Morel is injured at work when a piece of rock falls on his leg. When Mrs. Morel gets the news, she is very flustered while she is preparing to go to the hospital to see him. Paul calms her down and gives her some tea, and she leaves for the hospital. When she returns, she tells the children that their father’s leg is injured rather badly. They all feel anxious, but are comforted by the fact that her father is a strong healer. Mrs. Morel feels somewhat guilty because she no longer loves her husband; while she is sorry for his pain and his injury, she still feels an emotional emptiness. She is somewhat comforted by talking to Paul, who is able to share her troubles. True to his nature, Morel does recover, and the family is very happy and peaceful while he is still in the hospital, almost to the point of regretting that he will soon return.

Paul is now fourteen, and it is time for him to find a job. Everyday, his mother sends him to the Co-op reading room to read the job advertisements in the paper. This makes him miserable, but he dutifully writes down a few offers and brings them home. He makes applications for several jobs using a variation on a letter that William had written. He is summoned to call on Thomas Jordan, a manufacturer of surgical appliances, and his mother is overjoyed.

Paul and Mrs. Morel travel to Nottingham one Tuesday morning to respond to the invitation. Paul suffers the whole way there, dreading the interview and the necessity of being scrutinized by strangers. During the actual interview, Mr. Jordan asks Paul to read a letter in French and he has trouble reading the handwriting, becomes flustered, and continually insists that doigts means fingers, although in this case it refers to the toes of a pair of stockings. Nevertheless, he is hired as junior spiral clerk.

After the interview, Paul and his mother have dinner in an eating-house, where it turns out that the food is more expensive than they realized; they order the cheapest dish possible. After dinner they wander around the town, look at some shops, and buy a few things. Paul is happy with his mother.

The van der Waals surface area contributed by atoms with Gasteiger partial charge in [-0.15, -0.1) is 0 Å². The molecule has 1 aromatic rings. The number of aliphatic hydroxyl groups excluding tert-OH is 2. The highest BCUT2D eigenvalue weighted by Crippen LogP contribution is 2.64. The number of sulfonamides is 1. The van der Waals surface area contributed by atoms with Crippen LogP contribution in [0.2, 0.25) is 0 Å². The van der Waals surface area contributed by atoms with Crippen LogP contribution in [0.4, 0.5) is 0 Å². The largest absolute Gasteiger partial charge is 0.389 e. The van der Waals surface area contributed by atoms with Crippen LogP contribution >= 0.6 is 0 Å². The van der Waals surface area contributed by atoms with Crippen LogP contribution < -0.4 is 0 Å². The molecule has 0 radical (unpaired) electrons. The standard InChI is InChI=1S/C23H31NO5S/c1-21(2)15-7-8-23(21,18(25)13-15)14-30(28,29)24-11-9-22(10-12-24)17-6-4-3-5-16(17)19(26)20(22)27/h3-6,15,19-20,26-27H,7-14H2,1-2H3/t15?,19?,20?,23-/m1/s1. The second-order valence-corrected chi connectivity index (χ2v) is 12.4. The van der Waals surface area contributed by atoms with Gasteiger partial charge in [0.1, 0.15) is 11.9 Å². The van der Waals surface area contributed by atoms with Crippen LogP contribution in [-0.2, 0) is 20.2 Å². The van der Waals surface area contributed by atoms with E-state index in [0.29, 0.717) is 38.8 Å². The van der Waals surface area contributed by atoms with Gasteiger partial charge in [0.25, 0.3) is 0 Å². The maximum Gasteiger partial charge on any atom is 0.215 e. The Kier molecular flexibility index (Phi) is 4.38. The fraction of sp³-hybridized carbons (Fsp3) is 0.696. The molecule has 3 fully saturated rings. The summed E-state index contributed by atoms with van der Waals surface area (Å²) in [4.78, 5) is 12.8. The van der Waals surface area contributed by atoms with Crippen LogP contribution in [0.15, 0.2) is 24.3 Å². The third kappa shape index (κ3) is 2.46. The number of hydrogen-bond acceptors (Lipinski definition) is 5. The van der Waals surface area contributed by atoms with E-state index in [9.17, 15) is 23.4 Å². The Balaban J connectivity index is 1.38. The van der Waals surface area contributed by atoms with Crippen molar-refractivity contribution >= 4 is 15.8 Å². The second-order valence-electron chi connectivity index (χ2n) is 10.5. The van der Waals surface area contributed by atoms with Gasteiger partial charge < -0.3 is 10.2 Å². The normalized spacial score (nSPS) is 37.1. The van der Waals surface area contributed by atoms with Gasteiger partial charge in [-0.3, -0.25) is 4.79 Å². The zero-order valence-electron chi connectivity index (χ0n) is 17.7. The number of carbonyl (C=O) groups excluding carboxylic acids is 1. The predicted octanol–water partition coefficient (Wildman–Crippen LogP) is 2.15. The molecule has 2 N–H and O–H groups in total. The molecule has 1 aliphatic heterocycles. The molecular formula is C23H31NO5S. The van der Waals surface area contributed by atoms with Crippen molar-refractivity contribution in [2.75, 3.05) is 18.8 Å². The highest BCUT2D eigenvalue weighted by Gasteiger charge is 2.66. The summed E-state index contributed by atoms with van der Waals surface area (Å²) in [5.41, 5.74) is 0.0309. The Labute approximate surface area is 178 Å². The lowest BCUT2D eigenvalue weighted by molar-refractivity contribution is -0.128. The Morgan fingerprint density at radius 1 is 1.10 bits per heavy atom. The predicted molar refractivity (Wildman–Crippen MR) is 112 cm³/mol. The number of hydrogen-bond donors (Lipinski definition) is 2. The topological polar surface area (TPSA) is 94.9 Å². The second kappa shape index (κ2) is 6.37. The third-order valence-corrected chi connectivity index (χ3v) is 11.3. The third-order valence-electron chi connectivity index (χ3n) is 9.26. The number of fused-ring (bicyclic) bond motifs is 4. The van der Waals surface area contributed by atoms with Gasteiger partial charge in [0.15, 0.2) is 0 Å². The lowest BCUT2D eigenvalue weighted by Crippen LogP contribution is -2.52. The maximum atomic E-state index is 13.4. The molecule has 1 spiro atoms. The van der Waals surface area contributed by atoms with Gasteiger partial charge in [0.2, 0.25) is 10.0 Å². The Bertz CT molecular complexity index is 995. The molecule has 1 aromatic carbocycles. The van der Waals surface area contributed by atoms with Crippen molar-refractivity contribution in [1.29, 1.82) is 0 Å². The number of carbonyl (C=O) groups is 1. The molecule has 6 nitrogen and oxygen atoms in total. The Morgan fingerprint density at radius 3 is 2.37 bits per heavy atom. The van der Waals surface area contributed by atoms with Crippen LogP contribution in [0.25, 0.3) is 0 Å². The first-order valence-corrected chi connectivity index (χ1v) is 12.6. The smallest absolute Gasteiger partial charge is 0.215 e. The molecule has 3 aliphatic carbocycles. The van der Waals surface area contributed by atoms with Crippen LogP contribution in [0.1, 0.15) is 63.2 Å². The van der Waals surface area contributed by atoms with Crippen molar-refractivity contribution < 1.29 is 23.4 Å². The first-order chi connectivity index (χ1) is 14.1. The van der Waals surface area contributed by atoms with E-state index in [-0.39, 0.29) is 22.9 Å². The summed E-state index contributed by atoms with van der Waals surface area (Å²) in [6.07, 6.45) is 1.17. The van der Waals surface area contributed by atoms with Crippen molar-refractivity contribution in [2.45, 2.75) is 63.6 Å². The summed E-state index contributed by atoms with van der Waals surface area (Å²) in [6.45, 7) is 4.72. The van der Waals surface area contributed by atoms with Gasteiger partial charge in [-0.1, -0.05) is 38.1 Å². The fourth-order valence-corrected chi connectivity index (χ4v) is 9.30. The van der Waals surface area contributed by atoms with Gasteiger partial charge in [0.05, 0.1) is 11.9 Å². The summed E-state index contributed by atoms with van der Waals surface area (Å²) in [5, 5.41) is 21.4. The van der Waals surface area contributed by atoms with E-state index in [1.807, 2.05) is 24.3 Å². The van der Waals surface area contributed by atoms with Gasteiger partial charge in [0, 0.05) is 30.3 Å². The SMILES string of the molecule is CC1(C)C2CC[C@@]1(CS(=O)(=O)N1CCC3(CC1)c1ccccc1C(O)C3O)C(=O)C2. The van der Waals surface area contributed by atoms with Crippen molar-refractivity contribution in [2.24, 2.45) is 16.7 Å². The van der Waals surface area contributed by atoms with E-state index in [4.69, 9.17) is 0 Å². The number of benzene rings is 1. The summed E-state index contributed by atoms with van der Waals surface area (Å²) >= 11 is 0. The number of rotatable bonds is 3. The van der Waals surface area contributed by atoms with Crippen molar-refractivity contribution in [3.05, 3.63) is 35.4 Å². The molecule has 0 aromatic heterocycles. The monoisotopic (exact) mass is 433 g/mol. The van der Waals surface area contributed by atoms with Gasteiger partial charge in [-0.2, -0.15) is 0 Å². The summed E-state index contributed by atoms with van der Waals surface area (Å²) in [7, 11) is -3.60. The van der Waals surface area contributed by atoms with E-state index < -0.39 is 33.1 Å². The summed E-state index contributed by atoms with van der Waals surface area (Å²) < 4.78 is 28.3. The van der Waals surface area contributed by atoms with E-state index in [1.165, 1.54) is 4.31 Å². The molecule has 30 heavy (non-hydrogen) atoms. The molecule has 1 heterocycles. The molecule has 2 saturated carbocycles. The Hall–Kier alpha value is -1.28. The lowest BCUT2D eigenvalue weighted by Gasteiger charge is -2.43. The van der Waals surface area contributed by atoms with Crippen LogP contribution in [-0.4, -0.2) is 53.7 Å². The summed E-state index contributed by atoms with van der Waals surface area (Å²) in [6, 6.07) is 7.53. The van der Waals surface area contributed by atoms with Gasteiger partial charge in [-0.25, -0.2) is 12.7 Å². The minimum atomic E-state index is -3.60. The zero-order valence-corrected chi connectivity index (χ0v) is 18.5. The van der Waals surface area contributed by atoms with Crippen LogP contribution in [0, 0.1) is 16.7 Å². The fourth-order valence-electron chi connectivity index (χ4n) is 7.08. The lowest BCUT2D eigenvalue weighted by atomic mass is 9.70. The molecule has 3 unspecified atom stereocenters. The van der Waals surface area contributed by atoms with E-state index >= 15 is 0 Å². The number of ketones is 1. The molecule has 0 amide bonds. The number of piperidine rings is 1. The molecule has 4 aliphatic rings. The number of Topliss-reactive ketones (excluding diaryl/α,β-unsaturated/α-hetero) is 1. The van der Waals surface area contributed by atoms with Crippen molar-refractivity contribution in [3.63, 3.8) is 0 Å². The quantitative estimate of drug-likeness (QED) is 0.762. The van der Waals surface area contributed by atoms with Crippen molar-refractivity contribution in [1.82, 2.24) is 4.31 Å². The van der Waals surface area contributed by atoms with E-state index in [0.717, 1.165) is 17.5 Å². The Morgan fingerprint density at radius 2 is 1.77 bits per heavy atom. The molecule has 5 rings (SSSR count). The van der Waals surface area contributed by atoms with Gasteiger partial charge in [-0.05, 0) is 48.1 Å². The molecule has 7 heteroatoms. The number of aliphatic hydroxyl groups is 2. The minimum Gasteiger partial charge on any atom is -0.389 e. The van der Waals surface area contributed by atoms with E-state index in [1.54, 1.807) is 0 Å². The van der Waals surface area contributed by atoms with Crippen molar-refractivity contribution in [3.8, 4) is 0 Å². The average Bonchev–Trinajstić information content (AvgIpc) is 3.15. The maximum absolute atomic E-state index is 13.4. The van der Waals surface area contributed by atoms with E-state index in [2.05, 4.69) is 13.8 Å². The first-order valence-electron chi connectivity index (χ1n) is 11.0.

The next day he applies for a season ticket for the train. When he returns and tells his mother how much it will cost, she says that she wishes William would send them some money to help pay for things like the ticket.

Meanwhile, William is becoming a gentleman in London and is beginning to see a girl, Louisa Lily Denys Western, whom he calls Gipsy. He asks her for a photograph to send to his mother, and when the photo comes it shows her with bare shoulders. Mrs. Morel comments to William that she does not think the photo is appropriate, and the girl sends another one in which she is wearing an evening gown. Mrs. Morel is still not impressed.

The next Monday morning, Paul goes off to work on the train. He arrives at the factory and is introduced to his boss, Pappleworth. Pappleworth shows him how to fetch and copy letters, to write out orders and invoices, and to make up parcels for shipping. He also introduces him to some of the other people who work in the factory, and Paul gets along best with the women, like Polly, the overseer of the sewing crew, and the hunchback Fanny, who works in the finishing-off room. He becomes friends with many of the women and grows to like his job at Jordan’s.


We can see the way the narrative perspective has shifted from that of Mrs. Morel to that of Paul through the way Mrs. Morel’s trip to the hospital is narrated. The narrator describes Mrs. Morel leaving for the hospital, and then he describes her returning; the events that happen outside of the house seem to be outside the narrative field of vision. However, this is not the case later in this chapter, when Paul goes to Nottingham to work. This suggests that Paul has become the primary focus of the narration.

This chapter contains further examples of the identification between Paul and Mrs. Morel: Paul comforts her, and talks to her every day. It seems as if their identification is extended to the point that they are sharing the same life, and this is a motif that will continue through the rest of the novel.

We also see further evidence of Mrs. Morel’s disappointment in William, her favorite, in this chapter. She has been previously disappointed in William when he takes up dancing, and here she is disappointed that he does not send them money. She also disapproves of the girl he is seeing and the pictures that she sends.


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